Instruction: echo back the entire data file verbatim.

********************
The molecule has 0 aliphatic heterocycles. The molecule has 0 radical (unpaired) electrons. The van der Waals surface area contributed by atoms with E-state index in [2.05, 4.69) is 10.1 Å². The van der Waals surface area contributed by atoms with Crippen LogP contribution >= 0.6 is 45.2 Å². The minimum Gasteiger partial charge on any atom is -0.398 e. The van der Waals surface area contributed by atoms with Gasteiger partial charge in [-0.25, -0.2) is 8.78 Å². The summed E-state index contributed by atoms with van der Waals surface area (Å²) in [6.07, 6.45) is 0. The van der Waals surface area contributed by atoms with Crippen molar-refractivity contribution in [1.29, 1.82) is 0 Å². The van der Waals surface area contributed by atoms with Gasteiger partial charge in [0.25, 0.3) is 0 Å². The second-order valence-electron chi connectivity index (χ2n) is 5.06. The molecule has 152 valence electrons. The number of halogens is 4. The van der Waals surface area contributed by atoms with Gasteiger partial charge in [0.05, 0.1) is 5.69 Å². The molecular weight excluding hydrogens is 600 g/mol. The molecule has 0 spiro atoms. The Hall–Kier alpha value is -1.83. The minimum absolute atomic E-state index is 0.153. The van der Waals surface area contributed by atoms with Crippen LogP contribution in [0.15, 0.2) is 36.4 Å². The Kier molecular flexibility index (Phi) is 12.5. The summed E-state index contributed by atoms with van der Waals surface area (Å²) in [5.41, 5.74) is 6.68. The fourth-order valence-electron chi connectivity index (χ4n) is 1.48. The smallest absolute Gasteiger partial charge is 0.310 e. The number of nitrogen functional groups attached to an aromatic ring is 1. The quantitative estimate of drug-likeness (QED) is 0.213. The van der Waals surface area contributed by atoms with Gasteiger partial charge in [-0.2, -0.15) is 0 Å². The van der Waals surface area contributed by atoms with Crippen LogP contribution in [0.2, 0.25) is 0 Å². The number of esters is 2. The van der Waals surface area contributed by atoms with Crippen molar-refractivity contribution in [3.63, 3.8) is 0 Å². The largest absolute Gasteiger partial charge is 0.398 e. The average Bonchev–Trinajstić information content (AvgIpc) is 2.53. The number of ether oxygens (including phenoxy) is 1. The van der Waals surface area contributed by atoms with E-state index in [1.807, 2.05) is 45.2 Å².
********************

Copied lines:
The molecule has 0 aliphatic heterocycles. The molecule has 0 radical (unpaired) electrons. The van der Waals surface area contributed by atoms with E-state index in [2.05, 4.69) is 10.1 Å². The van der Waals surface area contributed by atoms with Crippen LogP contribution >= 0.6 is 45.2 Å². The minimum Gasteiger partial charge on any atom is -0.398 e. The van der Waals surface area contributed by atoms with Gasteiger partial charge in [-0.25, -0.2) is 8.78 Å². The summed E-state index contributed by atoms with van der Waals surface area (Å²) in [6.07, 6.45) is 0. The van der Waals surface area contributed by atoms with Crippen molar-refractivity contribution in [1.29, 1.82) is 0 Å². The van der Waals surface area contributed by atoms with Gasteiger partial charge in [0.25, 0.3) is 0 Å². The second-order valence-electron chi connectivity index (χ2n) is 5.06. The molecule has 152 valence electrons. The number of halogens is 4. The van der Waals surface area contributed by atoms with Gasteiger partial charge in [0.05, 0.1) is 5.69 Å². The molecular weight excluding hydrogens is 600 g/mol. The molecule has 0 spiro atoms. The Hall–Kier alpha value is -1.83. The minimum absolute atomic E-state index is 0.153. The van der Waals surface area contributed by atoms with Crippen LogP contribution in [0.15, 0.2) is 36.4 Å². The Kier molecular flexibility index (Phi) is 12.5. The summed E-state index contributed by atoms with van der Waals surface area (Å²) in [5.41, 5.74) is 6.68. The fourth-order valence-electron chi connectivity index (χ4n) is 1.48. The smallest absolute Gasteiger partial charge is 0.310 e. The number of nitrogen functional groups attached to an aromatic ring is 1. The quantitative estimate of drug-likeness (QED) is 0.213. The van der Waals surface area contributed by atoms with Gasteiger partial charge in [-0.2, -0.15) is 0 Å². The van der Waals surface area contributed by atoms with Crippen LogP contribution in [0.2, 0.25) is 0 Å². The number of esters is 2. The van der Waals surface area contributed by atoms with Crippen molar-refractivity contribution in [3.63, 3.8) is 0 Å². The largest absolute Gasteiger partial charge is 0.398 e. The average Bonchev–Trinajstić information content (AvgIpc) is 2.53. The number of ether oxygens (including phenoxy) is 1. The van der Waals surface area contributed by atoms with E-state index in [1.807, 2.05) is 45.2 Å².